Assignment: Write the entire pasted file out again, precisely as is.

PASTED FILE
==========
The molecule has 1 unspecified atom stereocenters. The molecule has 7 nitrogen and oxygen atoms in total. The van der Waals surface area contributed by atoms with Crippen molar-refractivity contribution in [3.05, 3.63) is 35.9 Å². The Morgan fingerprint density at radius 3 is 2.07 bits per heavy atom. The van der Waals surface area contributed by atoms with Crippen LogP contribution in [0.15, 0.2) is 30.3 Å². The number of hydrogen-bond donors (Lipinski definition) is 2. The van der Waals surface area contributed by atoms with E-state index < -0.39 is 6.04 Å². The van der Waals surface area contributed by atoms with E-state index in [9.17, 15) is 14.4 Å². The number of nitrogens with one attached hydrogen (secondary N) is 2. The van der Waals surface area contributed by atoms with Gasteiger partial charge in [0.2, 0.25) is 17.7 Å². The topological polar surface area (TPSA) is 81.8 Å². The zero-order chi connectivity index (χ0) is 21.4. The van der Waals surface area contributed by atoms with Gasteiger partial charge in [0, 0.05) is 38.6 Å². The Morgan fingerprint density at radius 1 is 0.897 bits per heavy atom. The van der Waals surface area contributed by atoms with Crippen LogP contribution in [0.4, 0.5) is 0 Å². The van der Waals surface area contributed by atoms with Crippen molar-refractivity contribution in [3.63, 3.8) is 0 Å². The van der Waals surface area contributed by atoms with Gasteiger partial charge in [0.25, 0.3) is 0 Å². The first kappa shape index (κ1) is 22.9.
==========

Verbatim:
The molecule has 1 unspecified atom stereocenters. The molecule has 7 nitrogen and oxygen atoms in total. The van der Waals surface area contributed by atoms with Crippen molar-refractivity contribution in [3.05, 3.63) is 35.9 Å². The Morgan fingerprint density at radius 3 is 2.07 bits per heavy atom. The van der Waals surface area contributed by atoms with Crippen LogP contribution in [0.15, 0.2) is 30.3 Å². The number of hydrogen-bond donors (Lipinski definition) is 2. The van der Waals surface area contributed by atoms with E-state index < -0.39 is 6.04 Å². The van der Waals surface area contributed by atoms with E-state index in [9.17, 15) is 14.4 Å². The number of nitrogens with one attached hydrogen (secondary N) is 2. The van der Waals surface area contributed by atoms with Gasteiger partial charge in [0.2, 0.25) is 17.7 Å². The topological polar surface area (TPSA) is 81.8 Å². The zero-order chi connectivity index (χ0) is 21.4. The van der Waals surface area contributed by atoms with Gasteiger partial charge in [0, 0.05) is 38.6 Å². The Morgan fingerprint density at radius 1 is 0.897 bits per heavy atom. The van der Waals surface area contributed by atoms with Crippen LogP contribution in [0.4, 0.5) is 0 Å². The van der Waals surface area contributed by atoms with Crippen molar-refractivity contribution in [3.63, 3.8) is 0 Å². The van der Waals surface area contributed by atoms with Gasteiger partial charge in [0.25, 0.3) is 0 Å². The first kappa shape index (κ1) is 22.9.